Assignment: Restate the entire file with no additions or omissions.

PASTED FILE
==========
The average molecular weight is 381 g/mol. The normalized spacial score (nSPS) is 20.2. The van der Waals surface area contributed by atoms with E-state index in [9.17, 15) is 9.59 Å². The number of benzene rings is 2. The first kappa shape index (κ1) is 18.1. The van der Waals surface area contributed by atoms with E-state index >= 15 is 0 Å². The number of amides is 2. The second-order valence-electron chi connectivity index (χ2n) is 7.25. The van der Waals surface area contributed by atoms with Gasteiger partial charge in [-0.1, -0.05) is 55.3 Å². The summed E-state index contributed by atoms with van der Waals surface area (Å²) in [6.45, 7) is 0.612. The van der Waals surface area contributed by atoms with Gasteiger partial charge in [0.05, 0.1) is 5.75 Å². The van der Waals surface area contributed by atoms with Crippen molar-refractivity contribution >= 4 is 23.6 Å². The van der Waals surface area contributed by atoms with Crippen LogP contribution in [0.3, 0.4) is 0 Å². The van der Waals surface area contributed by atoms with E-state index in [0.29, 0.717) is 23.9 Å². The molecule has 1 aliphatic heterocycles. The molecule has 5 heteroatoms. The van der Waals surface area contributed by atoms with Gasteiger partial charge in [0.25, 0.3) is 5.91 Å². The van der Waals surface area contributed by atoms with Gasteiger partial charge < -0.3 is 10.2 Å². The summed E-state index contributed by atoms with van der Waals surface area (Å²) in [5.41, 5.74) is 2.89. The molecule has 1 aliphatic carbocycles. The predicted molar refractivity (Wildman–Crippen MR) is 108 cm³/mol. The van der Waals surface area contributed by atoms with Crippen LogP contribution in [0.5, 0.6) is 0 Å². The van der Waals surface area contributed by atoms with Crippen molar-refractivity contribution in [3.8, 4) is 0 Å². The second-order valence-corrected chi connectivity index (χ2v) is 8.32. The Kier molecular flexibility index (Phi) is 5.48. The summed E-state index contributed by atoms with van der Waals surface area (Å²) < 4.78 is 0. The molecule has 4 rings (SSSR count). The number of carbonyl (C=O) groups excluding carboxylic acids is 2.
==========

The average molecular weight is 381 g/mol. The normalized spacial score (nSPS) is 20.2. The van der Waals surface area contributed by atoms with E-state index in [9.17, 15) is 9.59 Å². The number of benzene rings is 2. The first kappa shape index (κ1) is 18.1. The van der Waals surface area contributed by atoms with E-state index >= 15 is 0 Å². The number of amides is 2. The second-order valence-electron chi connectivity index (χ2n) is 7.25. The van der Waals surface area contributed by atoms with Gasteiger partial charge in [-0.1, -0.05) is 55.3 Å². The summed E-state index contributed by atoms with van der Waals surface area (Å²) in [6.45, 7) is 0.612. The van der Waals surface area contributed by atoms with Gasteiger partial charge in [0.05, 0.1) is 5.75 Å². The van der Waals surface area contributed by atoms with Crippen molar-refractivity contribution >= 4 is 23.6 Å². The van der Waals surface area contributed by atoms with Crippen LogP contribution in [0.3, 0.4) is 0 Å². The van der Waals surface area contributed by atoms with E-state index in [0.29, 0.717) is 23.9 Å². The molecule has 1 aliphatic heterocycles. The molecule has 5 heteroatoms. The van der Waals surface area contributed by atoms with Gasteiger partial charge in [0.25, 0.3) is 5.91 Å². The van der Waals surface area contributed by atoms with Gasteiger partial charge < -0.3 is 10.2 Å². The summed E-state index contributed by atoms with van der Waals surface area (Å²) in [5.41, 5.74) is 2.89. The molecule has 1 aliphatic carbocycles. The predicted molar refractivity (Wildman–Crippen MR) is 108 cm³/mol. The van der Waals surface area contributed by atoms with Crippen LogP contribution in [0.5, 0.6) is 0 Å². The van der Waals surface area contributed by atoms with Crippen molar-refractivity contribution in [3.8, 4) is 0 Å². The second-order valence-corrected chi connectivity index (χ2v) is 8.32. The Kier molecular flexibility index (Phi) is 5.48. The summed E-state index contributed by atoms with van der Waals surface area (Å²) < 4.78 is 0. The molecule has 4 rings (SSSR count). The number of carbonyl (C=O) groups excluding carboxylic acids is 2.